On this International Women’s Day, I would also like to invite all of Africa, to pay a special tribute to the Pan-African Women’s Organisation (PAWO). PAWO was established in 1962, a year before the Organisation of African Unity (OAU). PAWO has made an indelible mark in the history of the continent. It not only united African women from all corners of the continent to fight against the oppressive colonial and apartheid rule, but it also ensured that women’s rights and gender equality are fully integrated in the liberation agenda. Beyond that, PAWO has continued to raise the flag of gender equality and women’s empowerment in Africa.


It is therefore my honour, to officially unveil the Portrait of the Founding Mothers of PAWO and a Plate inscribed with all the founding members of PAWO from across the continent. The Portrait and Plate will take their rightful place alongside the founding fathers of the continent in the AUC Building to remind us of the great contribution of these women towards the establishment of the OAU/AU and to building the Africa we have today. As you may be aware by now, the African Union has already decided during the recently-concluded Summit to transform PAWO into a Specialised Agency of the AU.



Ladies and Gentlemen

 The Assembly of the Union at its twenty fifth ordinary session in Johannesburg, South Africa, decided to install a monument at the African Union Headquarters honoring women who have contributed to the African anti-colonial and anti-apartheid liberation struggles.

Today, I am greatly honoured, to officially launch the African Women’s Historic Sculpture Garden and African Women’s Museum.

The Women’s Garden will consist of sculptures portraying African women in history. It will be a permanent exhibition in the AUC compound, reminding us of the contributions of African women to the struggle for independence, the establishment of the OAU/AU and the vision of Agenda 2063.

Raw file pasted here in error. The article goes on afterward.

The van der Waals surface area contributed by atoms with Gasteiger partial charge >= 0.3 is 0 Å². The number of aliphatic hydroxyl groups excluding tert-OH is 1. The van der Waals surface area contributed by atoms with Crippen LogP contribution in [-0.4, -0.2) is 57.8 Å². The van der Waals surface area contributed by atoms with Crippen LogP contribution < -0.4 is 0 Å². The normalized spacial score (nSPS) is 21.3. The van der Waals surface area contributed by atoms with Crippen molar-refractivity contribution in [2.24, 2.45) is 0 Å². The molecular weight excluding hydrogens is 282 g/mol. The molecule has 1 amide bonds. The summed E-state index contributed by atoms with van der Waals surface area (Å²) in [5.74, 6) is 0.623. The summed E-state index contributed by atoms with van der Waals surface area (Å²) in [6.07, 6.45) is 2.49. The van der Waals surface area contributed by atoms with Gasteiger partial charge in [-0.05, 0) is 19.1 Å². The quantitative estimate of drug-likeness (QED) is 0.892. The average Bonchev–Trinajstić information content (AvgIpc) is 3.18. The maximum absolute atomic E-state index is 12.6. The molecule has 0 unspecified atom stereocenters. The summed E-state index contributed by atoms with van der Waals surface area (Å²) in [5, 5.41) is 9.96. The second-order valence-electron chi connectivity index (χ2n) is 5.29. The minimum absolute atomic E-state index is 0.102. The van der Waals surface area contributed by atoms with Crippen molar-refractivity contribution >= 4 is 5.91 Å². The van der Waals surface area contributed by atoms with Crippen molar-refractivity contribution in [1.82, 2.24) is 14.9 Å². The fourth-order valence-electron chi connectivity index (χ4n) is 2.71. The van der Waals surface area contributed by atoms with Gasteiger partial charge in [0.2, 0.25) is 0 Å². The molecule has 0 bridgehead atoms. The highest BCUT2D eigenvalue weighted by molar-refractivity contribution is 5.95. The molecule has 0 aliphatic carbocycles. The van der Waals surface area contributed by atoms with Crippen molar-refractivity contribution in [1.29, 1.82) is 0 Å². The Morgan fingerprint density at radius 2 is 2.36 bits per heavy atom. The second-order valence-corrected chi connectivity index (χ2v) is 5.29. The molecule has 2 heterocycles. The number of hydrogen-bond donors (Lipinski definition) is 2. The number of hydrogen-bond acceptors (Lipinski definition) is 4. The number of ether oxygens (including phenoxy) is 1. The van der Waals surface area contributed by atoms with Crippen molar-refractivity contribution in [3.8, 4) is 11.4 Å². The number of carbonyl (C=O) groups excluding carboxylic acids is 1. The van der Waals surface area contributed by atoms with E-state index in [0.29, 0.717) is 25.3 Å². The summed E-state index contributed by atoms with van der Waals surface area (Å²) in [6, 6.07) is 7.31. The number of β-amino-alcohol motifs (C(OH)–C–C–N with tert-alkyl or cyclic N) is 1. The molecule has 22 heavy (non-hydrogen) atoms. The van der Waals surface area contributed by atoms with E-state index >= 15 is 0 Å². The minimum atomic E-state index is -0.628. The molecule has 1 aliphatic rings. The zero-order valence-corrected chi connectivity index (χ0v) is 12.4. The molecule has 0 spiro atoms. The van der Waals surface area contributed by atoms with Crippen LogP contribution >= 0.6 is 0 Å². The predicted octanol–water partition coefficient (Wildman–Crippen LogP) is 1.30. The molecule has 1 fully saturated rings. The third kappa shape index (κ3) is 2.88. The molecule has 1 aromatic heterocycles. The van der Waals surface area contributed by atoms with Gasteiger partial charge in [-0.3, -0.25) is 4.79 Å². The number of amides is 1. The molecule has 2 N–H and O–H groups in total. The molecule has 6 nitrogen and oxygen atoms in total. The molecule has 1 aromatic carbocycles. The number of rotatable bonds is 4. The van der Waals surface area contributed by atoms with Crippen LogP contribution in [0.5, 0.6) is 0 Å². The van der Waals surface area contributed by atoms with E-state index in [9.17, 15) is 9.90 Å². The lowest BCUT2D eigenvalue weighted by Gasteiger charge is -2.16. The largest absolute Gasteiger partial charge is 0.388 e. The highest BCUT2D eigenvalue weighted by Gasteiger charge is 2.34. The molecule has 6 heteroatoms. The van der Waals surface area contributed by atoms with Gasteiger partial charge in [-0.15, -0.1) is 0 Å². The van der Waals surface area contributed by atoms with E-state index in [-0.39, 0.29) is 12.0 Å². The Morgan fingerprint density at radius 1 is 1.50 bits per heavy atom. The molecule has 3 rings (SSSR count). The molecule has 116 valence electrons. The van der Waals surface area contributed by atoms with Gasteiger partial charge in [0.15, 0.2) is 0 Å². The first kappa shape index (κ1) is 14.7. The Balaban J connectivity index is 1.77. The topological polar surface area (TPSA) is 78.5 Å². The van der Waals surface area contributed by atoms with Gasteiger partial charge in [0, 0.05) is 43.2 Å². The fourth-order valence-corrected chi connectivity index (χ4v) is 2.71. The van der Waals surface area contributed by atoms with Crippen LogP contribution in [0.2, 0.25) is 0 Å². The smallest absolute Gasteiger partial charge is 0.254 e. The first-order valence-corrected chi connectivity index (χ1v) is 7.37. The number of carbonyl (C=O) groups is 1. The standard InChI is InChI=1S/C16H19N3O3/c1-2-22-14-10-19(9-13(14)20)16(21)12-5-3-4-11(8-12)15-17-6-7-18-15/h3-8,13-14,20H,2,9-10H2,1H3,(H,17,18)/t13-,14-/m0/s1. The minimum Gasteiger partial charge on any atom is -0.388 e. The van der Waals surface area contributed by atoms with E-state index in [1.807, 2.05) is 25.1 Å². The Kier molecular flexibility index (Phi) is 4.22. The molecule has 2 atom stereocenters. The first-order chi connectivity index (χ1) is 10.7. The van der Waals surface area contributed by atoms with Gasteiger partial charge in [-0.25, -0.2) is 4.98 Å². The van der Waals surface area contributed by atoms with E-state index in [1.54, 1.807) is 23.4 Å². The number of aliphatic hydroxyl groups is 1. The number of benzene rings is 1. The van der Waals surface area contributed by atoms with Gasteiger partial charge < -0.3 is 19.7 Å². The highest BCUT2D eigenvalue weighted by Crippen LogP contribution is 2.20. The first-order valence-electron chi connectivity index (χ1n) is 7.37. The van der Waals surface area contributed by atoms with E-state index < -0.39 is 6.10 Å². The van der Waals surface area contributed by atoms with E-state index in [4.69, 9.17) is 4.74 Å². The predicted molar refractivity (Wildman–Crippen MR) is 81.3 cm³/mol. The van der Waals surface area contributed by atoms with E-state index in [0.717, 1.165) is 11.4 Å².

The Women’s Museum will be a full resource centre and library and will document, maintain and disseminate information about the role played by women in Africa’s political, economic, social and cultural development. The Museum will raise awareness and be a learning platform for the younger generation to learn about the role of women in Africa’s history.


In closing, allow me to congratulate the AUC Team, who worked tirelessly to make this event a success. Those who partook in the debate, the recipients of the awards.

 But my appreciation goes to each and every one of you for participating in these celebrations of International Women’s Day but mostly for helping me as I tried to achieve a common continental agenda for gender during my tenure as Chairperson of the Commission. I would like here to borrow the words of a great African woman, winner of the Nobel Peace Prize Mrs Wangari Maathai who said:   “I am very conscious of the fact that you can’t do it alone. It’s teamwork. When you do it alone you run the risk that when you are no longer there nobody else will do”

 I have no doubt that with your support and commitment the incoming commission will sustain and even go beyond what has been achieved.

  May we celebrate women every day as the women’s struggles and achievements are a daily phenomenon. I also want to thank you for the work you’ve done. Let me also thank all the men who understand the importance of women’s empowerment. Together we can go far. Thank you also to our interpreters who are always here and help us communicate with one another during meetings. Last but not least let me thank you the AU Choir who always entertain us. A special thank you to the choir master Emanuel Shimbidi.

Happy Women’s Day to all of us.